The taskforce’s report and recommendations had been submitted to the Ministry of Health and Food Safety in December 2018.
Minister of Health Dr David Clark and Minister of Food Safety Damien O’Connor responded to taskforce secretariat representative Katherine Rich in November 2019, making it almost a full year before the taskforce received a response.
In the letter, which FoodNavigator-Asia has viewed courtesy of Rich, the ministers apologised for the delay in response and commended the taskforce for its efforts, then expressed support for the ‘principles underlying the report’s recommendations’.
They also proceeded to urge that 14 of the 51 recommendations be prioritised in alignment with the WHO’s Essential Nutrition Actions workstreams that surround reformulation, nutritional quality of foods, labelling and information, as well as marketing foods and non-alcoholic drinks to children.
According to Rich, many of the 51 recommendations had been set to be implemented in 2019, but given the delay, this would be impossible.
“Many of the recommendations have not yet been taken up due to the delay in the Government responding. The taskforce had recommended 2019 for action for many of them and these will obviously now be pushed back to dates still to be determined,” Rich, who is also New Zealand Food and Grocery Council Chief Executive, told us.
“We had hoped some of the recommendations would have been started by now, but the timelines will now have to be re-set.”
But that is not to say that nothing has been in the works since the report was submitted, as the industry has been moving forward with several of the recommendations, albeit not as part of a formalised initiative with the government.
“Since the report was presented to the Government, industry has been continuing the work on these [including] reformulation to reduce saturated fats, trans-fats, free sugars and salt/sodium, supporting [improved] nutrition labelling, encouraging greater uptake of the Health Star Rating (HSR) system, [as well as] promoting education and community initiatives,” said Rich.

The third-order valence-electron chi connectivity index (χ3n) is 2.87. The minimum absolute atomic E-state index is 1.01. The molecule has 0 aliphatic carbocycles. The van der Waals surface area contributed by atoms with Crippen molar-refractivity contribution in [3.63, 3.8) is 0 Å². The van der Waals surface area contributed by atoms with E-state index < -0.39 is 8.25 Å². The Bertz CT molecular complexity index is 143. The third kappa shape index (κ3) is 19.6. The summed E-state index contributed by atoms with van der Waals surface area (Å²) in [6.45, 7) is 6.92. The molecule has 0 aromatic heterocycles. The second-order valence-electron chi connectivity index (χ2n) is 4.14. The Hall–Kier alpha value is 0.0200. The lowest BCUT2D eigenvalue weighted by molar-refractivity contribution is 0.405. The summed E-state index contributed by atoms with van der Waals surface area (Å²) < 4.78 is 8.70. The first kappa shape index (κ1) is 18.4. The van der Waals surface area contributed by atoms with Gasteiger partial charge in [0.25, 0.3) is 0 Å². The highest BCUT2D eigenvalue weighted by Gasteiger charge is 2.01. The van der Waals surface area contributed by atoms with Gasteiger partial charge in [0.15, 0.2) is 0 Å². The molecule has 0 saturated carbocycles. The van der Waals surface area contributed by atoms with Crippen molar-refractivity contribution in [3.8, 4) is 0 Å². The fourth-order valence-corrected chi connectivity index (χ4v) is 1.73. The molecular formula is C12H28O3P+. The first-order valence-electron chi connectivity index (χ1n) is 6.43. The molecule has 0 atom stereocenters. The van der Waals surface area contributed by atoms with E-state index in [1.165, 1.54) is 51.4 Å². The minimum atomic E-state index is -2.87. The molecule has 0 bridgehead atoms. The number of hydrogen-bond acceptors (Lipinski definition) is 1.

“The rise in products with the Heath Stars has continued, with 155 added in just the past three months, taking the total now to 5150.”
What is likely to change moving forward is that all of these initiatives will take place as a more formal and co-ordinated approach with the government.
“We propose formalising engagement between industry and government to take forward this important work to create healthier food environments and contribute to reducing obesity in New Zealand,” the Ministers said.
“We consider close engagement to be beneficial because it recognises the important role of both parties in creating change, and signals a commitment to discuss and agree on actions to achieve common aspirations and goals.”
Representatives from the taskforce and government will now meet to take the discussion further.
“[Action on the recommendations moving forward] will likely happen as part of the formalised work with industry that the Government has signalled,” said Rich.
“The food and beverage sector is committed to continuing to work with government, non-government organisations and the community to address factors that contribute to obesity. Until we sit down with them and look at how this will work I can’t comment further. But as far as we’re concerned everything is on the table, starting with the 51 recommendations.
“[One of the things] we will press the Government on is to pick up Recommendation 3 for a children’s National Nutrition Survey, because data about what New Zealand children eat is 17 years out of date. The Adult National Nutrition Survey also hasn’t been updated for 11 years (Recommendation 4). It’s vital that we know what Kiwis are eating so we can target our efforts.
“We also want to talk further about Recommendation 46, which calls for the Government to resource a further awareness and education campaign for the HSR system.”
More on the 51 recommendations
The 51 recommendations laid out by the taskforce addressed five major areas: F&B reformulation and innovation (14), employee health and wellness programmes (5), community and education initiatives (12), F&B marketing (12), and labelling and the rollout of HSR (7), with one more recommendation regarding governmental collaboration.
In their letter, both ministers encouraged the prioritisation of reformulation, marketing especially for children, and labelling/HSR rollout in line with the WHO Essential Nutrition Actions workstreams.
Under reformulation, Ministers encouraged urged the key priorities to be ‘set and review nutrient reformulation targets’ and to ‘develop industry nutrition policies’.
Under F&B marketing they asked for the focus to be on the marketing of food and beverages to children; whereas under labelling they want to see greater HSR uptake.
Recommendations 47 and 48 on voluntary menu labelling and customer information, and Recommendation 50 to adopt ANZ Ministerial Forum on Food Regulation outcomes were also highlighted.
Rich added: “We believe all the recommendations will play their part in helping to reduce obesity, so they are all equally important.
“Timelines [for implementation will also] have to be decided in conjunction with the Government, but we’re keen to see them progressed as soon as possible.”